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There is more to the modeling world than the media lets on. If you want to find out what it really takes and how to manage your modeling career, then you've come to the right place! This blog is dedicated to the aspiring and already established models who live to defy the standards and stereotypes in order to make a place for themselves in this crazy industry.
Wednesday, September 12, 2007
Model Release Forms (Part 2)
I've been doing more research on model release forms and came across a lot of information that wasn't included in my original post about this topic. To modify what I originally wrote, not ALL photo shoots will have release forms for you to sign. If you get booked a gig by your agent, the client may or may not provide a model release form.
Usually that paperwork is handled with the agency beforehand so a release may not be necessary. Sometimes your agent will request that you not sign anything once you get on-set--this guarantees that the client will not add any last minute changes that may cause conflict. Always follow what your agent tells you.
For you freelance models, there may be times when you shoot with a photog who doesn't require a model release form. If you are fine with that, there should be no problems, as long as the two of you arrange it so that you do get your images, payment (if any), etc. If a photog does not have a release for you to sign that isn't always a bad thing.
However, always read everything on any model release form you sign. This is especially a must when it comes to working on projects that are being submitted for publication. This is where things can get tricky. When you sign a model release, you as the model are giving up your rights to your images and they become sole property of the photographer. You do have the option to buy the copyright of the images but most photographers charge a lot for that and it is rare that a model will buy his/her own copyrights.
I read about a situation a model was involved in where she did a shoot with a photograher for possible publication on the cover of a CD for a group that was represented by a well known record label and would be sold in stores. The photographer told the model that if her image ended up getting published and sold well, he would track her down later to sign paperwork regarding payment, percentage of profits, etc.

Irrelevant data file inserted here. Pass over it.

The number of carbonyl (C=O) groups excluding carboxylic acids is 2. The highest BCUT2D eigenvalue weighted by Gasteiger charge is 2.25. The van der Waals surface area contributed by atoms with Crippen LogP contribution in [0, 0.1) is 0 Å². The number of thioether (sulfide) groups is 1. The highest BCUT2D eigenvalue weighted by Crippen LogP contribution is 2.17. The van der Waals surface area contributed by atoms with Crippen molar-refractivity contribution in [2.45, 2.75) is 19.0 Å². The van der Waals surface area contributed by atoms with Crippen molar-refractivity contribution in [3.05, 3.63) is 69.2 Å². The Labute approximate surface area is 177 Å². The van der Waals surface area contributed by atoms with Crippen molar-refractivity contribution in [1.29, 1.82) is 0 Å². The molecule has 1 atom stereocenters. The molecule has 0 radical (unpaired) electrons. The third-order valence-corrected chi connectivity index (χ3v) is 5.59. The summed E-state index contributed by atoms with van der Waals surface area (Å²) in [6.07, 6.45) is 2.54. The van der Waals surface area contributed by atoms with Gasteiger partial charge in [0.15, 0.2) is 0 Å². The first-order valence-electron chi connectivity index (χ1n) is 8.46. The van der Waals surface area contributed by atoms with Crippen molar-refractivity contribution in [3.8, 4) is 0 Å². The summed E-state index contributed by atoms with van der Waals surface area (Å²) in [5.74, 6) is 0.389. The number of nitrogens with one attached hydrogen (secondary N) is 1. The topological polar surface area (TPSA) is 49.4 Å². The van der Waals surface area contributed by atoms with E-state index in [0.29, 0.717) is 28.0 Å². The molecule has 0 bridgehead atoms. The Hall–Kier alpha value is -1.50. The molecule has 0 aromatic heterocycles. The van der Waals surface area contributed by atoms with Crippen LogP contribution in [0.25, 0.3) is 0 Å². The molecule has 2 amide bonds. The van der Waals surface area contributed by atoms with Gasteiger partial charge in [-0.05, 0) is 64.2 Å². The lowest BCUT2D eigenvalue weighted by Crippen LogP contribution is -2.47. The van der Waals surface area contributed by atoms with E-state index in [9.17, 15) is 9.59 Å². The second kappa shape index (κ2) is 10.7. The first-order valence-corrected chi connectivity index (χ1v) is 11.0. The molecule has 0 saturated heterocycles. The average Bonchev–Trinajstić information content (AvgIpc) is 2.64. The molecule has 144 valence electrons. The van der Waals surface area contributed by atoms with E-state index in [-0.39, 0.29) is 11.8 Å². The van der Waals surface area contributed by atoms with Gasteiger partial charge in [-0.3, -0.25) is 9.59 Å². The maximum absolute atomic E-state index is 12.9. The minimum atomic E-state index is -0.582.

Well, she did not hear back from the photographer for a few months and assumed her work did not make the cut. Well, months later she ran into the photographer who told her that her images did, in fact, make it onto both the front and back of the CD, which was already being sold in stores by the record label.
Unfortunately, he never brought her any paperwork to ensure her piece of the pie and she has lost contact with the photographer, who apparently has now fallen off the face of the Earth.
Two things to note here:
One) in a sense, she did right by NOT signing a model release. Chances are, if she didn't read the fine print, she most likely would have been giving up her rights to the images and not be allowed to make any money off of the number of CDs sold. Sometimes signing a model release can actually hurt your chances of making a profit off of your images...but like I said, this is where things can get sticky and really confusing as to what you should do.
Two) Because she did not sign a release form and was not properly notified by the photographer or the record label, she can stand to make a large amount of money by taking both the photog and the record label company to court. She will have to hire an entertainment lawyer to handle the case. She will most likely win because she was completely left out of a business deal that should have included her in the first place. So if the CD sells really well, she'll stand to make a killing. If the CD ends up flopping, then she is no worse off than before.
When it comes to dealing with signing contracts for large gigs, be wary and read through every single line of the release before you sign. If there is no release to be signed, just be aware of the possible situations that may arise if your images happen to be published. If you are not sure what to do if you find yourself in this situation, seek legal advice from an entertainment lawyer or someone in the field of law who knows what they are talking about.
Models with agency representation rarely have to worry about anything like this happening to them so for the freelance models, always watch your back. Because the legalities of binding contracts vary so much case to case, there is no exact do or don't that will apply to everything so evaluate each shoot and any paperwork involved and treat each situation individually so you are guaranteed to benefit no matter what.